While I like to have options available when it comes to tools, in most cases, I neither see the need nor recommend that folks use two (or more) tools that rely on the same API function calls to do the same thing. After all, one of the ways to detect things like rootkits is to use some sort of differential analysis, and the only real way to do that is to try to use two (or more) different techniques (function calls) to collect the same data.

I don't think I agree with the statement about using more memory right off the bat. When the first tool is run, memory that isn't already allocated is used...when the process completes, the memory is freed. When the next tool is run, at least some of that recently freed memory would likely be used.

Helix is a good tool in the sense that it provides an interface for folks who wouldn't normally do any sort of volatile data collection on Windows systems to actually do something...this is the first step in the genesis towards doing actual IR. Yes, there are extraneous tools, but hey, it's a start, and if it gets Joe Sysadmin to collect volatile data when under normal circumstances he wouldn't...well, that's something.

hogfly said...

Great comments guys.

What I think people tend to find misleading is that they see Helix and they see WFT and the assumption is made that the tool is pre-configured to follow best practice since "some forensics guys put the cd together".

Harlan I think I actually deleted something I intended to put in the post which affirms what you're saying about rootkit detection. It was something to the effect of "if you're going to run multiple tools to perform the same duty, use tools that don't use the same API or use an API-agnostic tool like Carvey's event log parsing scripts".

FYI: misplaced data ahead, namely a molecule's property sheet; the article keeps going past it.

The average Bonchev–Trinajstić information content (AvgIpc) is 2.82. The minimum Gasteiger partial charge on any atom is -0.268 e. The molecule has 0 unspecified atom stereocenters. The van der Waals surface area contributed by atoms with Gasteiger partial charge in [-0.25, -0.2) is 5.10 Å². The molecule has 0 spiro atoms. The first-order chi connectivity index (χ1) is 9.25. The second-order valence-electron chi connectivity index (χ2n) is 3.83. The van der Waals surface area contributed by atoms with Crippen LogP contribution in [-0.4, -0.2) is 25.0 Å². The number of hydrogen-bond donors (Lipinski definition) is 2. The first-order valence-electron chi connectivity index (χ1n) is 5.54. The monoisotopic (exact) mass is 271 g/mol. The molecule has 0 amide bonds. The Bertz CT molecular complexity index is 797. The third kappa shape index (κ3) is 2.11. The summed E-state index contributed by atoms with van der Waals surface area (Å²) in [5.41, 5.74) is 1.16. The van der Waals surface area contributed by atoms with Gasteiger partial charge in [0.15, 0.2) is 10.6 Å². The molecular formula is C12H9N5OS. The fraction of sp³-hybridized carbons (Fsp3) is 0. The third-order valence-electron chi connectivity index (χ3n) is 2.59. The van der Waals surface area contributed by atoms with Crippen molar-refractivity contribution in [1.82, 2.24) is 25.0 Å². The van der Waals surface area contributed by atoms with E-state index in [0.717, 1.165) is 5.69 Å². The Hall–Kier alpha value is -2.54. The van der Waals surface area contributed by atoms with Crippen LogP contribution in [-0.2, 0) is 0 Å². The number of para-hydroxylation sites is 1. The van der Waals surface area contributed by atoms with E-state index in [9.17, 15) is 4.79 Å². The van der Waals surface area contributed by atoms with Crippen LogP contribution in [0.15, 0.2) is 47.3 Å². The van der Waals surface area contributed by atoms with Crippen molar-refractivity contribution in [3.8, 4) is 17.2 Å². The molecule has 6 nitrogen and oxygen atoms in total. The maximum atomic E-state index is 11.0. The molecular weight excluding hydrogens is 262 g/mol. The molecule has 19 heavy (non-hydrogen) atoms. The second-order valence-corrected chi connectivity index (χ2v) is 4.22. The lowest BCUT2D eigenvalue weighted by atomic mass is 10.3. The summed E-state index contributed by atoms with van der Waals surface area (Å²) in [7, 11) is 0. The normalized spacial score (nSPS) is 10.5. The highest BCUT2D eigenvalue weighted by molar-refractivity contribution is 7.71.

As for using more memory, we certainly do use more memory, not stating that we're destroying something of value necessarily, but that we're simply creating a larger imprint than is required to do the job. And, if not memory, then the file system certainly suffers if we run some combination of tools when we don't need to.

Anonymous said...

> To do a comparison I used pe explorer

Could you please elaborate a bit more what did you use?

hogfly said...

Anonymous. I used PE Explorer from heaventools.com to look at import/export tables, and traced down dll's used and dependencies.

Keydet89 said...

Hogfly,

...or use an API-agnostic tool...

How do you do that on a Windows system? Even most (not all) rootkit detection tools query data using both high- and low-level APIs, and then 'diff' the output.

I have seen folks in the past claim that certain tools didn't use any API function calls, but just the fact that those tools have populated import tables...well, you get my point...

...then the file system certainly suffers...

Well, that sort of depends on the tools, doesn't it? There are tools...like 'dir'...that will get data for your without modifying the file system, or even file metadata.

Anonymous said...

One thing to take into account is tools like WFT lowers the bar of entry. Normal admins, ones who have a hard time adding users, can put in the CD and collect important data using a nice GUI. Additionally, I have seen where some tools do fail when running wft , and when you have inexperienced admins running this tool I would rather have too much info then none at all. Far too often by the time the CIRT gets onsite they have trampled the data so we have them run WFT asap.

In the past I have used WFT a lot, but as I have gained experience I have came to a similar conclusion about the tool.

I have began testing IRCR, and made my own script that uses the same tools helix does. Its much cleaner from a system impact perspective.